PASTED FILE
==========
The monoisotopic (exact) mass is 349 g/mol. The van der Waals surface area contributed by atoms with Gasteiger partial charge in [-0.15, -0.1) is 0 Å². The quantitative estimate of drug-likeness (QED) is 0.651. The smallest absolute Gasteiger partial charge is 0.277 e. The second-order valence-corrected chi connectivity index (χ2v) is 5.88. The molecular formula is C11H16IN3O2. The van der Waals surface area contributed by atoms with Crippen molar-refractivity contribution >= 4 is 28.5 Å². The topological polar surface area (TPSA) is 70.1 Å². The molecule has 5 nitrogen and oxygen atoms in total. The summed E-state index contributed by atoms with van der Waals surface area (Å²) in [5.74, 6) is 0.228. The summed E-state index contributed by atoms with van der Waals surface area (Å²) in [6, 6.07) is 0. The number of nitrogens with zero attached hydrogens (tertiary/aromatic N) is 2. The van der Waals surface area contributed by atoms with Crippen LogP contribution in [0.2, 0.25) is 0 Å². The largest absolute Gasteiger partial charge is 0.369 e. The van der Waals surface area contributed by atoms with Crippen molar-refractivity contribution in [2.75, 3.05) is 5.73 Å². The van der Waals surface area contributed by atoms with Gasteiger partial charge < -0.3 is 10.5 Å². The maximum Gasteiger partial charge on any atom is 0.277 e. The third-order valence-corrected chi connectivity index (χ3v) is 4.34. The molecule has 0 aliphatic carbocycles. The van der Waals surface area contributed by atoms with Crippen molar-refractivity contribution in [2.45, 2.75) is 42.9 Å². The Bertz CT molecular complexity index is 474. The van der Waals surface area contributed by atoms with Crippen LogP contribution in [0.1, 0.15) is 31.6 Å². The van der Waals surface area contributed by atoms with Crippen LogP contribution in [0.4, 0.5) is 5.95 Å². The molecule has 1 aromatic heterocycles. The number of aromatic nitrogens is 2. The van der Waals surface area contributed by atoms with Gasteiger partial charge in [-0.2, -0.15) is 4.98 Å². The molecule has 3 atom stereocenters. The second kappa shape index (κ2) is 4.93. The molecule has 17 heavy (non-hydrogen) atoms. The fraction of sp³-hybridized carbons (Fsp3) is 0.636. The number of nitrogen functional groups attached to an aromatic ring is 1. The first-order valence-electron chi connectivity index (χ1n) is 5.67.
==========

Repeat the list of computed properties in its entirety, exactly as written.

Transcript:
The monoisotopic (exact) mass is 349 g/mol. The van der Waals surface area contributed by atoms with Gasteiger partial charge in [-0.15, -0.1) is 0 Å². The quantitative estimate of drug-likeness (QED) is 0.651. The smallest absolute Gasteiger partial charge is 0.277 e. The second-order valence-corrected chi connectivity index (χ2v) is 5.88. The molecular formula is C11H16IN3O2. The van der Waals surface area contributed by atoms with Crippen molar-refractivity contribution >= 4 is 28.5 Å². The topological polar surface area (TPSA) is 70.1 Å². The molecule has 5 nitrogen and oxygen atoms in total. The summed E-state index contributed by atoms with van der Waals surface area (Å²) in [5.74, 6) is 0.228. The summed E-state index contributed by atoms with van der Waals surface area (Å²) in [6, 6.07) is 0. The number of nitrogens with zero attached hydrogens (tertiary/aromatic N) is 2. The van der Waals surface area contributed by atoms with Crippen LogP contribution in [0.2, 0.25) is 0 Å². The largest absolute Gasteiger partial charge is 0.369 e. The van der Waals surface area contributed by atoms with Crippen molar-refractivity contribution in [2.75, 3.05) is 5.73 Å². The van der Waals surface area contributed by atoms with Gasteiger partial charge < -0.3 is 10.5 Å². The maximum Gasteiger partial charge on any atom is 0.277 e. The third-order valence-corrected chi connectivity index (χ3v) is 4.34. The molecule has 0 aliphatic carbocycles. The van der Waals surface area contributed by atoms with Crippen molar-refractivity contribution in [2.45, 2.75) is 42.9 Å². The Bertz CT molecular complexity index is 474. The van der Waals surface area contributed by atoms with Crippen LogP contribution in [0.1, 0.15) is 31.6 Å². The van der Waals surface area contributed by atoms with Crippen LogP contribution in [0.4, 0.5) is 5.95 Å². The molecule has 1 aromatic heterocycles. The number of aromatic nitrogens is 2. The van der Waals surface area contributed by atoms with Gasteiger partial charge in [-0.2, -0.15) is 4.98 Å². The molecule has 3 atom stereocenters. The second kappa shape index (κ2) is 4.93. The molecule has 17 heavy (non-hydrogen) atoms. The fraction of sp³-hybridized carbons (Fsp3) is 0.636. The number of nitrogen functional groups attached to an aromatic ring is 1. The first-order valence-electron chi connectivity index (χ1n) is 5.67.